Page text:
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Julia Nunnally Duncan Poetrio reading at Malaprop's Bookstore/Cafe

August 6, 2017 from 3pm to 4pm
Julia Nunnally Duncan will be a featured Poetrio poet at Malaprop's Bookstore/Café on Sunday, August 6, at 3 p.m. Julia will be reading from her new book A Part of Me. Fred Chappell says of A Part of Me: "Duncan's every reader will be reminded of some person, place, or time important to recall in a quiet hour."See More
Jul 28

Sunburst, a logging village, harbored a community

by Rob Neufeld


            Benjamin Blaylock, age fourteen, was working in a field two miles south of Canton on a June day in 1907 when a flying rock hit him in the head and killed him.

            The rock had come from a blasting operation of the Pigeon River Railway. 

            Two years earlier, Champion Coated Paper Company president Peter Thomson had engaged local attorney George Smathers to buy timber tracts along the Upper Pigeon.  Log transport, it was determined, could not be accomplished by wagon or water.

            A road bed had to be carved through the mountains with dynamite.  Reuben Robertson, Thomson’s son-in-law, went with Smathers to get right-of-ways from property owners. 

            Captain Terrrell in Bethel demanded a fair price for lost property.  Captain Ledbetter, a corn distributor, feared losing his market, and refused to yield.  In his “Memories of Champion Fibre Company,” Robertson recalls having to use “the railroad right of eminent domain in order to cross (Ledbetter’s) property.”

            Difficulties in buying tracts in the Balsam Mountains led Champion to move Sunburst, its logging community, four miles downriver to a new location, called “bastard Sunburst” by some locals.  Here, for a dozen years, a model village served as the home for five hundred residents and the gathering place for workers coming from logging camps in the region.

            Author Charles Frazier’s grandfather, Andrew Frazier, left South Carolina to work at Sunburst, which had gone into full operation after the railroad had reached it in 1913.  Getting his mail at the Lavinia Post Office one day, he spotted the postmistress’ daughter, Jessie Inman.  “He decided right away he was going to marry her,” recounts Phyllis Inman Barnett in her book, At the Foot of Cold Mountain.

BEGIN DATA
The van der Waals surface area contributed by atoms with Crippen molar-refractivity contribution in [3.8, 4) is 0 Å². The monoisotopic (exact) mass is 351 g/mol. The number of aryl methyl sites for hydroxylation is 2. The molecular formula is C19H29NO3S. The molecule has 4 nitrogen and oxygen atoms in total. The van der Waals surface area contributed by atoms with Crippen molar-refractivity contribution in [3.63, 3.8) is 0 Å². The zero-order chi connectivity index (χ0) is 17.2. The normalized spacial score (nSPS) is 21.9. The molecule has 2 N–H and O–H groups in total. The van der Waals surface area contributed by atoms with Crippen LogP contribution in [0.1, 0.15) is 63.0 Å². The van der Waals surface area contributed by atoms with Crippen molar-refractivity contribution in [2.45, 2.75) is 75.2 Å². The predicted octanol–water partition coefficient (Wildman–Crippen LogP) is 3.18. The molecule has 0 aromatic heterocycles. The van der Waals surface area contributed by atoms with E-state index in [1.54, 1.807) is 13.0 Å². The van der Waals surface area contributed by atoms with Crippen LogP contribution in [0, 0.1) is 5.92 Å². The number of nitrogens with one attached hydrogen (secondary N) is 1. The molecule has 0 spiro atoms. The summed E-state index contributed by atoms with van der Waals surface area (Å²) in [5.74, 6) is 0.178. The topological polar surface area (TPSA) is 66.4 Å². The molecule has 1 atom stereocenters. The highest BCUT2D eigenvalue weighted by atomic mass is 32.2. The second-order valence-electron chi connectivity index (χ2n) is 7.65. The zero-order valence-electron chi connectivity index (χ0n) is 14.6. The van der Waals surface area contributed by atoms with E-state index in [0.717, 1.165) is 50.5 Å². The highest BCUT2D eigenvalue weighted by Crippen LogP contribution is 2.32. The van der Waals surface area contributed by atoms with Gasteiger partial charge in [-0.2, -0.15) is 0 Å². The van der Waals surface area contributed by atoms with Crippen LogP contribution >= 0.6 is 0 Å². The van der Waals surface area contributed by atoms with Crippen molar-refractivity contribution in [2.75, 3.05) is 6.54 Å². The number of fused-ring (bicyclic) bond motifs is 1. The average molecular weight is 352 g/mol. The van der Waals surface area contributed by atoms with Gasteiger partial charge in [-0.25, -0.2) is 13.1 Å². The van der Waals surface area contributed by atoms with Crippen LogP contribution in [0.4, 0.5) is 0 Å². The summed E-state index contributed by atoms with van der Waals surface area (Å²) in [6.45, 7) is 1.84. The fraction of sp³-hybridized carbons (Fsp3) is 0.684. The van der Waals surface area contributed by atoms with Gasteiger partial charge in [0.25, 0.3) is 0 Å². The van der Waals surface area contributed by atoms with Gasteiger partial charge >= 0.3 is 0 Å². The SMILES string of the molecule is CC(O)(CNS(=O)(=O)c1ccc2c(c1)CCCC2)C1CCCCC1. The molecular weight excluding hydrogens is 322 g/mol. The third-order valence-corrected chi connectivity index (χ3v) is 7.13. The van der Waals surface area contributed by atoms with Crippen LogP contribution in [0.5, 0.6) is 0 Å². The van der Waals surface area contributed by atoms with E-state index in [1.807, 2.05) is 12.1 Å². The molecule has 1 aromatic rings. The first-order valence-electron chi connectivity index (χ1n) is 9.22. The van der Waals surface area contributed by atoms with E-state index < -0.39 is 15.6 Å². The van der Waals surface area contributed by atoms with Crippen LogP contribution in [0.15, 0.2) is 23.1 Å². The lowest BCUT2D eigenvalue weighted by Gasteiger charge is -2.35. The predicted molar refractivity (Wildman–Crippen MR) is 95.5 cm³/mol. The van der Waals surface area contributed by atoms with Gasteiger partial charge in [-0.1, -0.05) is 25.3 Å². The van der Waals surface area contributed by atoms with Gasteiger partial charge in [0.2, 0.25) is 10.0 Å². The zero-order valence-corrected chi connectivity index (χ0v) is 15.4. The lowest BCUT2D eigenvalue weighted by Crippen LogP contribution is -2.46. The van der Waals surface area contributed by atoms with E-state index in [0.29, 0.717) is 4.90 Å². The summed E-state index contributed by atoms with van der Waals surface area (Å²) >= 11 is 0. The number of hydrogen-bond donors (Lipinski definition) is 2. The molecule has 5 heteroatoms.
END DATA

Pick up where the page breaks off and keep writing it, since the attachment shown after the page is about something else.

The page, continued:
The post office, one mile north of Sunburst, was near Inman’s Chapel, established by Jessie’s grandfather, James Anderson Inman, a Universalist preacher.

            Homes in the backwoods logging camps were modules moved around by trains.  In Sunburst, the buildings were permanent, and had indoor plumbing and electricity.

            Barnett’s mother and aunt were born in Sunburst.

            Dr. Sam Stringfield served Sunburst and the camps, pumping a speeder—a bicycle that ran on the rails—to get to injured loggers at any time of the night or day.

           Joe Gaddy gave bootleggers rides to a moonshining factory in Canada, Jackson County by driving a locomotive to Camp 19.

            Mrs. Georgie MacAfee, an African American resident of Sunburst, slept in the kitchen of her parents’ house, and got up at 6 a.m. to make way for the workers boarding upstairs, who wanted breakfast.

           Tink Gibson, a mentally disabled man, went around with a hammer in his pocket, and would hit you if he felt you insulted him.  He was afraid of water, and you could scare him away with a glass of it.  He made deliveries of mail and moonshine on request, and froze to death one night on a trip to Canada.

           The schoolhouse became so popular, Mrs. Frank Battles had to move her first grade class to a room under the town jail.  She kept an eye on her children in the yard to make sure they didn’t get run over by nearby train cars.

           Activity in Sunburst ceased after the clear-cutting of the mountains and a bad fire.  Champion flooded the abandoned buildings by building a dam to control water flow for its downriver mill.  The dam created Lake Logan, now the site of the Lake Logan Episcopal Center.



The information for this article was derived from At the Foot of Cold Mountain by Phyllis Inman Barnett (2008); Sonoma—Valley of the Moon: Sunburst by Hugh K. Terrell’s eight grade class, Bethel Junior High School (1978); and Past, Present, Future: How the Lake Logan Episcopal Center Came to Be.



Homes and buildings surround the log pond at the Sunburst mill and village in Haywood County, c. 1915.